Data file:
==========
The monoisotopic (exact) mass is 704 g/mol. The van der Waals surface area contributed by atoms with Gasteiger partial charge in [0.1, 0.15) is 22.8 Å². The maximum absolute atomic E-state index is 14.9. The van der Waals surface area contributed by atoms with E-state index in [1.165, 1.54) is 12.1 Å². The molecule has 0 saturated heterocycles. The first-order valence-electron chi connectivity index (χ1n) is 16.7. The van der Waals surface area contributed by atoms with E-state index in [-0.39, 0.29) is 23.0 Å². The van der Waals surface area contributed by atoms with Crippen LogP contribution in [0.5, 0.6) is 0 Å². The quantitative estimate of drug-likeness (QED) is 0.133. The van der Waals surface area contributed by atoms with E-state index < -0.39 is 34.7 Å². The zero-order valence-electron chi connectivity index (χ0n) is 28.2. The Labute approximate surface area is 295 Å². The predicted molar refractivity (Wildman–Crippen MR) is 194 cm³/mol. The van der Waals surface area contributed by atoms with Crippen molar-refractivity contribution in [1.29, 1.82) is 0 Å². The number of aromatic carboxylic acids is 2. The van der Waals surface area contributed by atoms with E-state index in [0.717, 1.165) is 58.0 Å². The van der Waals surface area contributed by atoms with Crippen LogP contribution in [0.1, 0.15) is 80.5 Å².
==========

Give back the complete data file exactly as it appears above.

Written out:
The monoisotopic (exact) mass is 704 g/mol. The van der Waals surface area contributed by atoms with Gasteiger partial charge in [0.1, 0.15) is 22.8 Å². The maximum absolute atomic E-state index is 14.9. The van der Waals surface area contributed by atoms with E-state index in [1.165, 1.54) is 12.1 Å². The molecule has 0 saturated heterocycles. The first-order valence-electron chi connectivity index (χ1n) is 16.7. The van der Waals surface area contributed by atoms with E-state index in [-0.39, 0.29) is 23.0 Å². The van der Waals surface area contributed by atoms with Crippen LogP contribution in [0.5, 0.6) is 0 Å². The quantitative estimate of drug-likeness (QED) is 0.133. The van der Waals surface area contributed by atoms with E-state index < -0.39 is 34.7 Å². The zero-order valence-electron chi connectivity index (χ0n) is 28.2. The Labute approximate surface area is 295 Å². The predicted molar refractivity (Wildman–Crippen MR) is 194 cm³/mol. The van der Waals surface area contributed by atoms with Crippen molar-refractivity contribution in [1.29, 1.82) is 0 Å². The number of aromatic carboxylic acids is 2. The van der Waals surface area contributed by atoms with E-state index in [0.717, 1.165) is 58.0 Å². The van der Waals surface area contributed by atoms with Crippen LogP contribution in [0.1, 0.15) is 80.5 Å².